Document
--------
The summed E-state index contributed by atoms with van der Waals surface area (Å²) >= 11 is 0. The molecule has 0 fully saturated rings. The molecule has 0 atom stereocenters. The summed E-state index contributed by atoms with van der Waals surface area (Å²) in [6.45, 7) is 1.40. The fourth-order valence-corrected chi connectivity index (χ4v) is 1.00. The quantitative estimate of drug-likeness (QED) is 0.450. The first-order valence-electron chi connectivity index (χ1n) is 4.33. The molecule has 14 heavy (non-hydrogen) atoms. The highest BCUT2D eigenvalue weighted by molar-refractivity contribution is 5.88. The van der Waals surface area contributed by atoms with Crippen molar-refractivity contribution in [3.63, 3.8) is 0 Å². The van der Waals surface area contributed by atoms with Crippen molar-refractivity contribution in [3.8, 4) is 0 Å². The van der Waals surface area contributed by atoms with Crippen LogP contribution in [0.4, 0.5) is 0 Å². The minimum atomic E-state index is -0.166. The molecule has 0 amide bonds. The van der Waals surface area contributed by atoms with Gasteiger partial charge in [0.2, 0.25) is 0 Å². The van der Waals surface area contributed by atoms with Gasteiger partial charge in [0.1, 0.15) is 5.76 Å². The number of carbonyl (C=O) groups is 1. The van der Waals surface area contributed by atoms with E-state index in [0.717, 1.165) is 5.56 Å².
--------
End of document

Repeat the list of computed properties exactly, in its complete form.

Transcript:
The summed E-state index contributed by atoms with van der Waals surface area (Å²) >= 11 is 0. The molecule has 0 fully saturated rings. The molecule has 0 atom stereocenters. The summed E-state index contributed by atoms with van der Waals surface area (Å²) in [6.45, 7) is 1.40. The fourth-order valence-corrected chi connectivity index (χ4v) is 1.00. The quantitative estimate of drug-likeness (QED) is 0.450. The first-order valence-electron chi connectivity index (χ1n) is 4.33. The molecule has 14 heavy (non-hydrogen) atoms. The highest BCUT2D eigenvalue weighted by molar-refractivity contribution is 5.88. The van der Waals surface area contributed by atoms with Crippen molar-refractivity contribution in [3.63, 3.8) is 0 Å². The van der Waals surface area contributed by atoms with Crippen molar-refractivity contribution in [3.8, 4) is 0 Å². The van der Waals surface area contributed by atoms with Crippen LogP contribution in [0.4, 0.5) is 0 Å². The minimum atomic E-state index is -0.166. The molecule has 0 amide bonds. The van der Waals surface area contributed by atoms with Gasteiger partial charge in [0.2, 0.25) is 0 Å². The van der Waals surface area contributed by atoms with Gasteiger partial charge in [0.1, 0.15) is 5.76 Å². The number of carbonyl (C=O) groups is 1. The van der Waals surface area contributed by atoms with E-state index in [0.717, 1.165) is 5.56 Å².